“We keep adding (non-teaching) staff at a rate much higher than the increase in students,” Scafidi told State Affairs. “All this money on adding staff was money that couldn’t go to teacher salary increases.”

Georgia is one of only six states that do not factor low-income students into their annual school-funding formulas. Read our recent reporting on this issue by clicking the image above. (Credit: Brittney Phan for State Affairs)


Salaries and Support in Schools

Georgia ranked in the bottom one-third of states for average teacher salaries and benefits at roughly $65,000 in 2019, the most recent available year of comparable national data – though teachers did get a $3,000 raise in 2020 with another $2,000 raise expected later this year. Several other states including North Carolina and Florida have also raised teacher pay since 2019.

Several recent studies pegged low pay as a main driver of teacher turnover, including a 2021 report from the Professional Association of Georgia Educators (PAGE) that found nearly 30% of teachers with 20 years of experience or less plan to leave the profession within 10 years, largely due to “salary and school leadership.”

Amid low pay, many local teachers report they plan to switch careers in the coming years after butting heads with supervisors – an issue highlighted in a recent PAGE survey of roughly 4,600 educators, which found 27% of teachers surveyed who have 20 years of experience or less cited problems with school leadership as the reason why they’re considering leaving the profession.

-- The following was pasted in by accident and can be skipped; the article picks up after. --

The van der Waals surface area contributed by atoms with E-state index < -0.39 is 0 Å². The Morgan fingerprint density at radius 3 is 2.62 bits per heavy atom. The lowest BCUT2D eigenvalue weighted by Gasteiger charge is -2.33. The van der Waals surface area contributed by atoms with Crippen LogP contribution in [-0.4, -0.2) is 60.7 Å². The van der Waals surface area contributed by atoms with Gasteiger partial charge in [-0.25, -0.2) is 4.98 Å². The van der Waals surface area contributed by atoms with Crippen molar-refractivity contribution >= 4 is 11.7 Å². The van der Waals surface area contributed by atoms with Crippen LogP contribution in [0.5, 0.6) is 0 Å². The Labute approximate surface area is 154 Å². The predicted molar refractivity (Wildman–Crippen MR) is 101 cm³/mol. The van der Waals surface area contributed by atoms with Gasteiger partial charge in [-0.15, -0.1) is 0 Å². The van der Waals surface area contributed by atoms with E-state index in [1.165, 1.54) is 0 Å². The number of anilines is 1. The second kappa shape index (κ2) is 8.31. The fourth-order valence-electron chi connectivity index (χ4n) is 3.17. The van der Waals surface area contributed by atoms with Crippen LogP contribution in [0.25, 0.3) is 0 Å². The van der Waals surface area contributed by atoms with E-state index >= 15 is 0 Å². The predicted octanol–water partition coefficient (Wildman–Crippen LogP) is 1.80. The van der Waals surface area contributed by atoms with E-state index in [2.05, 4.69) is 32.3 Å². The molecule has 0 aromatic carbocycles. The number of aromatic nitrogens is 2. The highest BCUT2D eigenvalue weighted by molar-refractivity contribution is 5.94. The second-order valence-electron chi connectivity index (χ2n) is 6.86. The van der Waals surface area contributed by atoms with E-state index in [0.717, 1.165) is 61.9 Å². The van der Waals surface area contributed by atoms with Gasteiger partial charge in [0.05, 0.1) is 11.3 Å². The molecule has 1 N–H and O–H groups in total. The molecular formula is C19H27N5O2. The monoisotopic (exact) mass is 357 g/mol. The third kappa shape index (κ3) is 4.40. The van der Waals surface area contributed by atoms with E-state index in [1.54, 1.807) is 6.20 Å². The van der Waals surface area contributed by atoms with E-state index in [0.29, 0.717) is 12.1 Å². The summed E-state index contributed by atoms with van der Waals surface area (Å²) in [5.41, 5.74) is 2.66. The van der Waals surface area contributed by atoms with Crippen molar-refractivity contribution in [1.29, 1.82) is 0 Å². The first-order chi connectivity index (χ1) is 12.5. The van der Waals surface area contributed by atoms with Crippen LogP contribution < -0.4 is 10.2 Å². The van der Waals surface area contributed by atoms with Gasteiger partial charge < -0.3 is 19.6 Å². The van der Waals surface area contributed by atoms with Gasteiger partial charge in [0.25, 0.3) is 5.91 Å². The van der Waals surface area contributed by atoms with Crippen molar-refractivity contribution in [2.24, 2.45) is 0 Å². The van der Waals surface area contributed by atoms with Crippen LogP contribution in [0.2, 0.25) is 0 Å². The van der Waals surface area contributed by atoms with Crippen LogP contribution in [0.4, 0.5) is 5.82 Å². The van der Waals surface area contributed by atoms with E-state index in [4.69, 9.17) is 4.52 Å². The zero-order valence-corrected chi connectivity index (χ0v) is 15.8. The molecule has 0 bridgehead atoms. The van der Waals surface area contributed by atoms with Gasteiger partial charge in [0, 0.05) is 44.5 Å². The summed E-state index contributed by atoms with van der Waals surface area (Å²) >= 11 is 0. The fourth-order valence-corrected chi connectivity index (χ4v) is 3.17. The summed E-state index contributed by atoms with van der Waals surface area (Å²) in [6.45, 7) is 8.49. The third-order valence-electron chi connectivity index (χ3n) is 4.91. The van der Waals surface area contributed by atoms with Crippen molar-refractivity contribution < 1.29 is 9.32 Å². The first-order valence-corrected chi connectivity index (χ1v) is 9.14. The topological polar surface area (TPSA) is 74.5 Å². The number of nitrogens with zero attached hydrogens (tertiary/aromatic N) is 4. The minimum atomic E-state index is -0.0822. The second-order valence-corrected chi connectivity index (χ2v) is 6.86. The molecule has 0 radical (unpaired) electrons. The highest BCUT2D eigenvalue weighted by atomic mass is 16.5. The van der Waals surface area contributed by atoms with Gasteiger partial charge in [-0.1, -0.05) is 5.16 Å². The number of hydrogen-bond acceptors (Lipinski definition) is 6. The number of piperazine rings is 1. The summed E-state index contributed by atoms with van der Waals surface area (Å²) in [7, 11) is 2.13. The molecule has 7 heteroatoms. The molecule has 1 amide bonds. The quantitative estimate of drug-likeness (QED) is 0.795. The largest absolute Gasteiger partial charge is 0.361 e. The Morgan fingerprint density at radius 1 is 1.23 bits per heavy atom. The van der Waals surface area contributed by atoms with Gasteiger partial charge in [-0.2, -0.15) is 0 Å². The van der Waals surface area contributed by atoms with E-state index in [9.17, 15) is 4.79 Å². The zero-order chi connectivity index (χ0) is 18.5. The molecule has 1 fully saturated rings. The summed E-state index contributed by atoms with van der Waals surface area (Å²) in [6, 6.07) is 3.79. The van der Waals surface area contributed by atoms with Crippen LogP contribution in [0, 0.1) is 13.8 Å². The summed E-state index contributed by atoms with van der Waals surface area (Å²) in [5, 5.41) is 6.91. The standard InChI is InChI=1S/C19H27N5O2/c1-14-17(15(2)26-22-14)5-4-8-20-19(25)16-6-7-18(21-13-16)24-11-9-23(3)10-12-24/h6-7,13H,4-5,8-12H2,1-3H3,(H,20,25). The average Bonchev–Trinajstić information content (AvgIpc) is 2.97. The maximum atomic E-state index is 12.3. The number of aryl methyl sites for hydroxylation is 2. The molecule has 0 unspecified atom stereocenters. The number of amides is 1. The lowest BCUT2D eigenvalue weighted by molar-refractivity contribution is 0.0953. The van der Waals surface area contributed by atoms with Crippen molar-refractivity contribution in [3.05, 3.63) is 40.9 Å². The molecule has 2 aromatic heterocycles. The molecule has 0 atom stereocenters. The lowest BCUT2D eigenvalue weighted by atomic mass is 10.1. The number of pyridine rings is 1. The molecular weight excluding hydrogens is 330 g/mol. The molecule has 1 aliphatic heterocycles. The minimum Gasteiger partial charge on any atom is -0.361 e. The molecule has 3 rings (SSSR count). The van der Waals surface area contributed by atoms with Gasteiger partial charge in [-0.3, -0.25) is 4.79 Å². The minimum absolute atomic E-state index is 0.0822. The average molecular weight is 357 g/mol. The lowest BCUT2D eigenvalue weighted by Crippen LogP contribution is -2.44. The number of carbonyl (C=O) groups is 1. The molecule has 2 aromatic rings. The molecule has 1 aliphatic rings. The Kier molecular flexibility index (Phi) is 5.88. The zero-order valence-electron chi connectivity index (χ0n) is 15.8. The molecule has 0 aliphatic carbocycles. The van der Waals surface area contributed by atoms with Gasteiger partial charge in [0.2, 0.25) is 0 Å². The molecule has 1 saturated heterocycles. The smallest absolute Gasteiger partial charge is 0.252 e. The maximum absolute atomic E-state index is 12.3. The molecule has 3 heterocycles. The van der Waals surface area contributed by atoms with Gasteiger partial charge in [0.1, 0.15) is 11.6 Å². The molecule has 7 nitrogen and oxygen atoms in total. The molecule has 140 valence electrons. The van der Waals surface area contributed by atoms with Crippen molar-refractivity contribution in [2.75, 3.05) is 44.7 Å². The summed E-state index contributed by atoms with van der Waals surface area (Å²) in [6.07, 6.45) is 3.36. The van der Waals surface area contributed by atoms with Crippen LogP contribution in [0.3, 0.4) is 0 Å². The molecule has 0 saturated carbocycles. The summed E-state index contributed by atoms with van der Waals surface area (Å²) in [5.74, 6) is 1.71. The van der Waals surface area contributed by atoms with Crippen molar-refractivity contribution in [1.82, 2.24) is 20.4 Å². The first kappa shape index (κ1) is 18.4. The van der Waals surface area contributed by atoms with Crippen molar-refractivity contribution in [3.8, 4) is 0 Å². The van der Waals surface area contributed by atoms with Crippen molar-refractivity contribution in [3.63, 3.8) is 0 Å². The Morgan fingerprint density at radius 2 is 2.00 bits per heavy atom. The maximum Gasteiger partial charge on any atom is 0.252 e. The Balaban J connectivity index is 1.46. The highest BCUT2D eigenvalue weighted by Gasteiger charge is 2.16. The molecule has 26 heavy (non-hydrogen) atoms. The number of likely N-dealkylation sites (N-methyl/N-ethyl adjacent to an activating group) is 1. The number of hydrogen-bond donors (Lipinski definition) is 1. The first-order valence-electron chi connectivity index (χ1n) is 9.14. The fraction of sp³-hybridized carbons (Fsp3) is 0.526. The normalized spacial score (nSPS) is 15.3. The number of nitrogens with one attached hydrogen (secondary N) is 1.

When it comes to school administration, more staff doesn’t automatically mean better teacher morale and student performance, said Verdaillia Turner, president of the Georgia Federation of Teachers. More important is having experienced educators in leadership roles who understand what teachers and students need to succeed – especially amid more accountability measures and state oversight in recent years, she said. 

“We support having a strong administrative base,” Turner told State Affairs. “But principal means lead teacher, not lead overseer.”

Georgia Southern University published a 2020 study that noted administrators “play a small but significant role” in boosting teacher productivity and turning around scores for struggling students. It found teachers in a suburban Georgia district reported feeling more engaged with their work when they received strong support from their local administrators.

Local administrators play key roles in a wide range of areas from promoting good classroom environments and evaluating performance metrics to leading teacher development and making sure schools are safe, said John Zauner, the executive director for the Georgia School Superintendents Association and a retired principal and superintendent.

Principals and superintendents need enough staff to manage all those responsibilities – a task that has required more time and work as Georgia has added more accountability and performance measures in recent years to the regimen of standardized tests that students take.